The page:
Black or Smart
By Jasmine Harris
Told that I must make one
One with melinated hues such as myself
Coils so tight, “teeth so white” she said compare to my skin
Denoting that I must consistently lack the skills within
But I can shuffle, dance, and lack the k to all consonant ending sounds
Raised hand educated insights no longer their black face clown
She said, “How did she become so linguistically profound
Said it must have been a mistake and years of consistent practice
That made me mock certain attributes opposing my blackness
How can she read, write, dance, and lean?
How can she be a multifaceted dark skin queen?
No satisfaction in sensory materialistic wackness
The way I speak hypocrizes the look of me
Willie lynch letters “speak unless spoken to” “know your place” mentality hiding the key
scribed into the lashed on their backs, avoid education and the renewing of your mind can’t have us on the conscientious tracks
“Like she must think she’s better, meticulously pronouncing each letter”
They said I wasn’t one of them
Nicknamed me, “Miss wannabe white girl, Miss proper and prim”
I couldn’t change my skin nor my love to learn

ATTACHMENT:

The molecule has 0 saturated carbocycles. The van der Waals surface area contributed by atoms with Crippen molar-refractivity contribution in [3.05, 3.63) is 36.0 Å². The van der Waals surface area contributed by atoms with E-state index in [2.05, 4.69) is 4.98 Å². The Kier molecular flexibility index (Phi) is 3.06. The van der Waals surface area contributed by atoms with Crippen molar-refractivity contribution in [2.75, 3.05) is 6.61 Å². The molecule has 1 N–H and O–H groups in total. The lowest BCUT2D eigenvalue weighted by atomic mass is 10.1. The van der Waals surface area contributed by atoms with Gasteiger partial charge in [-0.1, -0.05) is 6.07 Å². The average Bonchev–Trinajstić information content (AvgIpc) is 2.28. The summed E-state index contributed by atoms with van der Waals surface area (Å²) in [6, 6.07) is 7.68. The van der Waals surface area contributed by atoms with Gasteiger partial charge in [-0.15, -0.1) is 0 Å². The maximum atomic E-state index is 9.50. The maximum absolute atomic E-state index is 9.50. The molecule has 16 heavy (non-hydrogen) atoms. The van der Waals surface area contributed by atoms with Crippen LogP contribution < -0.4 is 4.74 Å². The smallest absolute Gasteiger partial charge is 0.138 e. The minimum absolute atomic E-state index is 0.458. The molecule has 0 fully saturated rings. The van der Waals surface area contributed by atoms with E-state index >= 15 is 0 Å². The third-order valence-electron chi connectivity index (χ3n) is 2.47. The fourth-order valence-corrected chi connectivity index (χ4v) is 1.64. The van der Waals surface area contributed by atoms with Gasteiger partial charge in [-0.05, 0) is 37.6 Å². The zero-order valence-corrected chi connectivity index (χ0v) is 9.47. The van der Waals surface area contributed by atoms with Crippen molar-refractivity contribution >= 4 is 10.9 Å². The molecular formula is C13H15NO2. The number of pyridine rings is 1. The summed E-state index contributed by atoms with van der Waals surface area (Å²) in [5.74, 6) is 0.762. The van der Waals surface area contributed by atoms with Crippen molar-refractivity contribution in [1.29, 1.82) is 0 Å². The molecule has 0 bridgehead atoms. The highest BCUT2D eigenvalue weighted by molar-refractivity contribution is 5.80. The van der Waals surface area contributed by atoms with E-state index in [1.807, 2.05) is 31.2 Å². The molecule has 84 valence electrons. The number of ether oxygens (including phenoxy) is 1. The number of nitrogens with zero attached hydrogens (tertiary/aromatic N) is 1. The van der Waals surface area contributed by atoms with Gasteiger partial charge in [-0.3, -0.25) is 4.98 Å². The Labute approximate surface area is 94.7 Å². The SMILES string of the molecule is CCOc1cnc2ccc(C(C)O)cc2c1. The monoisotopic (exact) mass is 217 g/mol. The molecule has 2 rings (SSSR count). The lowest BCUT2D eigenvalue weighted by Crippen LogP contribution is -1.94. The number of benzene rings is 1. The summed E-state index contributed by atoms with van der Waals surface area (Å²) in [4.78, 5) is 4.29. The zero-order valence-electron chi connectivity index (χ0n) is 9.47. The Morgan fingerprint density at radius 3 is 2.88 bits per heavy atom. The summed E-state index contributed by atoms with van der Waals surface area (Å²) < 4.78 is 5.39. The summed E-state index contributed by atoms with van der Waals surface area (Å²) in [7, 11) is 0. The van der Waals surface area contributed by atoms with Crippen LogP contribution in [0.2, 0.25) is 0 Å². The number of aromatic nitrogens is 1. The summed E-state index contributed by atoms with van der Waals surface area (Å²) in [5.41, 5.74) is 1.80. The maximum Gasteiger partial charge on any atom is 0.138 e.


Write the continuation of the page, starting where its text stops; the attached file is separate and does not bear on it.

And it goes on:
A choice impossible to make
Guess I’m just another one of God’s black mistakes
May I borrow your white out?
Jasmine Harris is a secondary educator and published poet featured in the International Poetry Digest learning and living in Arkansas. She’s a certified wordsmith with a B.A. in Linguistics and currently enrolled in graduate school to further equity in education. Harris began writing during adolescence as a means to promote mental health. Author of, I May Have Been In My Feelings, focuses her writing on the diverse experiences and development of women and minorities. She aims to capture the climate of society. Her writing is soulful, honest, and witty. She perfects the process of modern emoting. Harris frequently quotes her inspirations as Maya Angelou, Ntozake Shange, and Tupac Shakur. She hopes to inspire and encourage the importance of self-care.